Chinese scientists reveal how itch turns into scratch

Updated 2017-08-18 09:28:40 Xinhua

Chinese scientists said Thursday they may have revealed how the sensation of an itch turns into the action of a scratch, laying a solid ground for the development of potential therapies for chronic itch.

In a study published in the U.S. journal Science, the researchers reported the discovery of a central neural circuit that moves itch signal from the spinal cord to a part of the brainstem called the parabrachial nucleus (PBN).

"Our study revealed a long-range neural circuit that is critical for transmitting itch signal from the spinal cord to brain," Sun Yan-Gang of the Chinese Academy of Sciences' Institute of Neuroscience, who led the study, told Xinhua.

"This study paves a way for further dissection of central circuit mechanisms underlying itch signal processing, and provides a potential target for therapeutic treatment of chronic itch," Sun said.

Although itch sensation is an important protective mechanism for animals, chronic itch, often seen in patients with skin and liver diseases, "remains a challenging clinical problem" as the uncontrollable scratching behavior causes severe skin and tissue damage, said Sun.

However, slow progress has been made in the development of therapeutic approaches for chronic itch treatment due to the lack of knowledge about itch mechanisms.

In the new study, Sun's team first investigated how the spinal itch-specific neurons send itch signal to the brain.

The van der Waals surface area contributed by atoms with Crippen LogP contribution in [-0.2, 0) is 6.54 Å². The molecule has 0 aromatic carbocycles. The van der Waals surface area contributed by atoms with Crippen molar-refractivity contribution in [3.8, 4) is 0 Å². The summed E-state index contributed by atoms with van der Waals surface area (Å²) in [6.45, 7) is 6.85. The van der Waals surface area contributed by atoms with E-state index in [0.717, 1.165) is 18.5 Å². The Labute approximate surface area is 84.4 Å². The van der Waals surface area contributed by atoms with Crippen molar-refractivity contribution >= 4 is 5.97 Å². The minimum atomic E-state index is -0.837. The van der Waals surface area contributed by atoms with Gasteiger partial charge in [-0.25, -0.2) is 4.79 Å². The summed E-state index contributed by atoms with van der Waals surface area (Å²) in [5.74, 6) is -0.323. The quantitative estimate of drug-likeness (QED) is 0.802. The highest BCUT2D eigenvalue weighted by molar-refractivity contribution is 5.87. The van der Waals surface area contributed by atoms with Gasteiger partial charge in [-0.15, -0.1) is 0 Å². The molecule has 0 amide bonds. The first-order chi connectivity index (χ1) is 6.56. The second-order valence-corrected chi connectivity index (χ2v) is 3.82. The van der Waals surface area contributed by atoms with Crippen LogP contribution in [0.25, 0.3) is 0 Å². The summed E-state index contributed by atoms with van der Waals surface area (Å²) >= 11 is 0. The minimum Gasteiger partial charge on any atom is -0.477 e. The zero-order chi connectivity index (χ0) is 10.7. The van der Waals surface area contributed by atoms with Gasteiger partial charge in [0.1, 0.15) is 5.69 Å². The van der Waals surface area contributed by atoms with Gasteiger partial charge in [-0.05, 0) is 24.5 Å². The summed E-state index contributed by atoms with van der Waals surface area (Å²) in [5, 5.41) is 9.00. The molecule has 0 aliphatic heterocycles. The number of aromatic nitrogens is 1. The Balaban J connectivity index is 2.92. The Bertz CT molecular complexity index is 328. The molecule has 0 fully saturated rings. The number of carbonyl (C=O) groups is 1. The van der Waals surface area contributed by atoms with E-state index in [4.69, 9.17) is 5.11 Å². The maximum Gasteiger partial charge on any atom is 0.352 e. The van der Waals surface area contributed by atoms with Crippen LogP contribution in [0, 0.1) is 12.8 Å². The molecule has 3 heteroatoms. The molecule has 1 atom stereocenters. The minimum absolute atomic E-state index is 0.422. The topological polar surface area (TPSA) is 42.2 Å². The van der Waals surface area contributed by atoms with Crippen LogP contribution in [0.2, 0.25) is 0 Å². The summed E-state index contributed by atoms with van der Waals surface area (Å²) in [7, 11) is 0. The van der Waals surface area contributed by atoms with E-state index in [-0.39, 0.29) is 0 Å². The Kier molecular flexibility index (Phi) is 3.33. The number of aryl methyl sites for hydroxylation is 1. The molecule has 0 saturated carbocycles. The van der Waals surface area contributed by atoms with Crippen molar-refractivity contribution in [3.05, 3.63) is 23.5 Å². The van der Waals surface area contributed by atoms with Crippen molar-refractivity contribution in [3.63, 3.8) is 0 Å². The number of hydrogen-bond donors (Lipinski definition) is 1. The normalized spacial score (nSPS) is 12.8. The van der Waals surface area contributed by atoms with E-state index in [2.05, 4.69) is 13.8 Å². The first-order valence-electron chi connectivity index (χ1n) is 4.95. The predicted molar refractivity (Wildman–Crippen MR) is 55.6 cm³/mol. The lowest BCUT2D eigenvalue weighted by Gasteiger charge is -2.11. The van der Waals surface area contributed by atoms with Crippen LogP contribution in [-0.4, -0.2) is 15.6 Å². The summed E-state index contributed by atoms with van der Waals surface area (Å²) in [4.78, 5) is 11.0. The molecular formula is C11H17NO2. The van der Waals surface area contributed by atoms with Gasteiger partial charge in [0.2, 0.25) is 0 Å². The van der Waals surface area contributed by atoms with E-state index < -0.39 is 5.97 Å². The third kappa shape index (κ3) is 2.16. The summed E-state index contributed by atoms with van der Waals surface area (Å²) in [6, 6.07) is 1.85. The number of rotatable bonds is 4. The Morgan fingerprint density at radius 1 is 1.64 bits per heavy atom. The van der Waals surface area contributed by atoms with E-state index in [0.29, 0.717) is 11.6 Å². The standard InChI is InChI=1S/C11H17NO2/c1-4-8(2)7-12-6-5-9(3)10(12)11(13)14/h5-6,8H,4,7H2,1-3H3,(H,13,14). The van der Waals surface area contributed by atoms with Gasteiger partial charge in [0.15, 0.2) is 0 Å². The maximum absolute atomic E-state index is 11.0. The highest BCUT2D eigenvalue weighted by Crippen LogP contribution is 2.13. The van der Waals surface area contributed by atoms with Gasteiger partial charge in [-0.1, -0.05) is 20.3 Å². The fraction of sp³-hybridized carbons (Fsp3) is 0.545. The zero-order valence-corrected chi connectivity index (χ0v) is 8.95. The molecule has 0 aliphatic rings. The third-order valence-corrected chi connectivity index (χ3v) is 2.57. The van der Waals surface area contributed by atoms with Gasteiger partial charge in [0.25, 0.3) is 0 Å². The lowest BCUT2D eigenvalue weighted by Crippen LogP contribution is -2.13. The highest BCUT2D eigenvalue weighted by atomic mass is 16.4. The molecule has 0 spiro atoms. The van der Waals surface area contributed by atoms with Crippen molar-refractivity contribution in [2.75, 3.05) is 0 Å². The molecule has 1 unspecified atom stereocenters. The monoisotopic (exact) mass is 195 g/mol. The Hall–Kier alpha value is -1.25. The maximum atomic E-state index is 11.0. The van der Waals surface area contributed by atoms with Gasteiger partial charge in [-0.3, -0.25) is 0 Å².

Past studies have shown that spinal neurons expressing gastrin-releasing peptide receptor (GRPR) are required for itch sensation.

Sun's team found the spinal GRPR neurons did not send the itch information directly to the brain. Instead, these neurons accomplish this task via activating another type of neurons that project to the PBM in the brain.

By manipulating the spino-parabrachial pathway with optogenetics, the team showed that inhibition of this circuit suppressed itch-induced scratching behavior in mice.

The study also confirmed the functional role of PBN in itch processing, showing that the activity of PBN neurons was elevated during this process.

"These findings suggest that the PBN represents a first critical central relay for itch sensation, and its activity regulates both acute and chronic itch-induced scratching," Sun added.

This work, entitled "A Central Neural Circuit for Itch Sensation" was carried out mainly by Sun's lab, with help from Professor Li Hui of the Fourth Military Medical University in China.

The study was supported by the Strategic Priority Research Program of the Chinese Academy of Sciences and the National Natural Science Foundation of China.

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